Our Q1 2023 Greenfield Market Report has revealed that thousands of growth corridor residents are eagerly anticipating the keys to their new homes, following the frenzied residential land buying spree and subsequent construction backlog over the past few years. And as such, developers are shifting gears.

Commercial land projects are emerging as a core focus for the greenfield market, as developers seek to support burgeoning populations with vital community infrastructure.

Over the last three years, Melbourne’s growth areas have sold more than 54,000 lots. With a projected average of three of three people per household, those lots will support a population above 160,000 once developed.

Consequently, RPM has identified a growing appetite for commercial and mixed-use development sites in proximity to populous residential parcels, driven by these considerable numbers.

The physical community asset and lifestyle needs of a growing population unlock core opportunities for savvy developers. The recent sale of Craigieburn Central Shopping Centre of $300 million demonstrates the long-term value of community infrastructure in a residential growth corridor.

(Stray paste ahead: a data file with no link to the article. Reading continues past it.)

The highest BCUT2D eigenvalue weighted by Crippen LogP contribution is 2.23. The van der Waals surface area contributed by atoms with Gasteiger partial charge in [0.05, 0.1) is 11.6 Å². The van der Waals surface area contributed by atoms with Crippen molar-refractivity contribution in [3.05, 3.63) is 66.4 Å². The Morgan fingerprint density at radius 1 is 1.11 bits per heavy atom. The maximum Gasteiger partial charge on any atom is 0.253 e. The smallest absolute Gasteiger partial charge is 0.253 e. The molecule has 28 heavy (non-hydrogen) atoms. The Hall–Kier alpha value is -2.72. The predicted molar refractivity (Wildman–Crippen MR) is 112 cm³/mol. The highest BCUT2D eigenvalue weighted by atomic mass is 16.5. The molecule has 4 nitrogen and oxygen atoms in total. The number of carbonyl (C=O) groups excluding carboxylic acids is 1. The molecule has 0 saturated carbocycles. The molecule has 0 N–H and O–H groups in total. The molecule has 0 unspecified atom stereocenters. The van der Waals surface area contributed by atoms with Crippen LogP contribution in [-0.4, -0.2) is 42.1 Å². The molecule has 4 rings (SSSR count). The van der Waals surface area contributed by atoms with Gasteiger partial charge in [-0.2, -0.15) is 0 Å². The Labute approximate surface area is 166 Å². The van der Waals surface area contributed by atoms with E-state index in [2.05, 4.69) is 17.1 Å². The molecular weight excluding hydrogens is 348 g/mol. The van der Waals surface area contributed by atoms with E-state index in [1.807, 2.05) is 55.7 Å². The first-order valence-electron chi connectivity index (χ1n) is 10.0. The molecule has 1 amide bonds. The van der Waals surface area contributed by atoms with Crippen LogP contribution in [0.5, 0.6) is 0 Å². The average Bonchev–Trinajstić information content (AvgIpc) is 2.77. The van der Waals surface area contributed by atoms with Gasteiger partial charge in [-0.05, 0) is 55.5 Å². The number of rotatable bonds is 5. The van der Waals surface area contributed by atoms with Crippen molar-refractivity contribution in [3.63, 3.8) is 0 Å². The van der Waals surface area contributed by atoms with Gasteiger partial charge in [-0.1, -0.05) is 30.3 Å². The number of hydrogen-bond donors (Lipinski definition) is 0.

Across Melbourne’s current growth areas, particularly with the prevalence of young families (with 57% of purchasers in RPM’s buyer surveys households with children and an additional cohort of young couples planning a family), childcare is one of the first community demands that requires delivery. This is often followed by medical services, commercial and convenience, all the way to fully immersive town centres.

Some developers are harnessing the future potential of population diversity, with specialist offerings such as Indian supermarkets being developed where a high migrant population ha purchase land.

Private schools are an additional value-add opportunity for developers, with our Transactions & Advisory division recently opening expressions of interest for two school sites in rapidly growing residential areas – Beveridge and Eynesbury – as developers consider the full life cycle and infrastructure needs of Melbourne’s expanding communities.

With 23,500 lots sold in the Caroline Springs and Cobblebank suburbs in the Western growth corridor in the past eight years, and so few supermarkets, it’s clear the delivery of vital community infrastructure often doesn’t keep pace with this level of growth. This is resulting in strong interest from all around the country for these types of Melbourne greenfield assets, given the opportunity for smaller-scale commercial centres which can be operational far earlier than major town centres with anchored supermarkets.

This article references findings from our Q1 2023 Greenfield Market Report. For the full report, click here.